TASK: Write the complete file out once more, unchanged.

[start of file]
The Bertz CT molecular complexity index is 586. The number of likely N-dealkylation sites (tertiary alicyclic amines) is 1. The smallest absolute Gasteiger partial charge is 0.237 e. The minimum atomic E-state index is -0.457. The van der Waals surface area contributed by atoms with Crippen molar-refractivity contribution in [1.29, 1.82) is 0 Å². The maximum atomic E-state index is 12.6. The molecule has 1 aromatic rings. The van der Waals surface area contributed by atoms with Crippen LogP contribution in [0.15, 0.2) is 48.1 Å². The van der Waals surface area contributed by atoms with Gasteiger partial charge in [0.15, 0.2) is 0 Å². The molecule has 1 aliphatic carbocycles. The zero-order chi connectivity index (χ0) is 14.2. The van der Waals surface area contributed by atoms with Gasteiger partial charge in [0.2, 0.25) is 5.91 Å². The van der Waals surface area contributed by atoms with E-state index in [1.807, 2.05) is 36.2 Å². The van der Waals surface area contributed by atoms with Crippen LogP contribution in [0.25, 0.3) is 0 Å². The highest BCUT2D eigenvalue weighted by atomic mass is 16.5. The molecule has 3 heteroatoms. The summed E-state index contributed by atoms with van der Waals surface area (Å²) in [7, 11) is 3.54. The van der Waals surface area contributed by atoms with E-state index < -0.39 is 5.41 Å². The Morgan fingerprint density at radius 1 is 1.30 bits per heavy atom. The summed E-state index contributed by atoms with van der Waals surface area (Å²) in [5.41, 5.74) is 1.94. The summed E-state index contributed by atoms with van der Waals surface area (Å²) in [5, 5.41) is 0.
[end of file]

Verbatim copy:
The Bertz CT molecular complexity index is 586. The number of likely N-dealkylation sites (tertiary alicyclic amines) is 1. The smallest absolute Gasteiger partial charge is 0.237 e. The minimum atomic E-state index is -0.457. The van der Waals surface area contributed by atoms with Crippen molar-refractivity contribution in [1.29, 1.82) is 0 Å². The maximum atomic E-state index is 12.6. The molecule has 1 aromatic rings. The van der Waals surface area contributed by atoms with Crippen LogP contribution in [0.15, 0.2) is 48.1 Å². The van der Waals surface area contributed by atoms with Gasteiger partial charge in [0.15, 0.2) is 0 Å². The molecule has 1 aliphatic carbocycles. The zero-order chi connectivity index (χ0) is 14.2. The van der Waals surface area contributed by atoms with Gasteiger partial charge in [0.2, 0.25) is 5.91 Å². The van der Waals surface area contributed by atoms with E-state index in [1.807, 2.05) is 36.2 Å². The van der Waals surface area contributed by atoms with Crippen LogP contribution in [0.25, 0.3) is 0 Å². The highest BCUT2D eigenvalue weighted by atomic mass is 16.5. The molecule has 3 heteroatoms. The summed E-state index contributed by atoms with van der Waals surface area (Å²) in [7, 11) is 3.54. The van der Waals surface area contributed by atoms with E-state index < -0.39 is 5.41 Å². The Morgan fingerprint density at radius 1 is 1.30 bits per heavy atom. The summed E-state index contributed by atoms with van der Waals surface area (Å²) in [5.41, 5.74) is 1.94. The summed E-state index contributed by atoms with van der Waals surface area (Å²) in [5, 5.41) is 0.